Katarzyna Lamparska and Steven S. Smith Pages 28 - 36 ( 9 )
It is now possible to describe the known genetic and epigenetic effects of 5- azacytidine in terms of its ability and the ability of its primary breakdown product (guanylurea) to produce replication stress, through their combined effects in sequestering DNA methyltransferases and hindering DNA replication. Sequestration of methyltransferases can account for most of the epigenetic changes seen in surviving cells (e.g. hypomethylation), while the resulting replication stress produces all the expected genetic changes associated with this 5-azacytidine exposure (e.g. mutagenesis, induction of double strand breaks, induction of fragile sites, and induction of sister chromatid exchange at fragile sites) in addition to contributing to hypomethylation. Nearly all of these effects have now been documented in different disciplines. Collectively, they form a more complete picture of the direct and indirect effects of the action of 5-azacytidine and its breakdown products that link structure specific nucleases like ERCC1and MUS81-EME to the genetic damage that these drugs produce, and suggests that double strand break repair and the B and non-B DNA structures it produces play important roles in 5-azacytidine induced gene activation.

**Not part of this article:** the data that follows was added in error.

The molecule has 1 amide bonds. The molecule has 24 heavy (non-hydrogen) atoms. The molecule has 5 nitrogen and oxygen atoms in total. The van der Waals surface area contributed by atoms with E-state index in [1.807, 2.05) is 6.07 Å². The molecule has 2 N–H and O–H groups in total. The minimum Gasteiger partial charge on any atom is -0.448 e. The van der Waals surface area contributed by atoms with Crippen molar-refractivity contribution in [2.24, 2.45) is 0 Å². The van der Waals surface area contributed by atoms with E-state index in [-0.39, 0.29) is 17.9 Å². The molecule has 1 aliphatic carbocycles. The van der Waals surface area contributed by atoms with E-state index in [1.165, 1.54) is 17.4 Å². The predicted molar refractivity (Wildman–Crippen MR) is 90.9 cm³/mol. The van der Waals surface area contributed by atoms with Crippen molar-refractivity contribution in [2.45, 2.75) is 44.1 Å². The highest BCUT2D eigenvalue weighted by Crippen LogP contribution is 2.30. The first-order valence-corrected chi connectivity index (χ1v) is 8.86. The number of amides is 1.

Azacytidine, double strand break repair, fragile sites, guanylurea, methytransferase, structure specific nuclease.
Beckman Research Institute and the Division of Urology, Familian Science Building, City of Hope, 1500 E. Duarte Roadd, Duarte CA 91010, USA.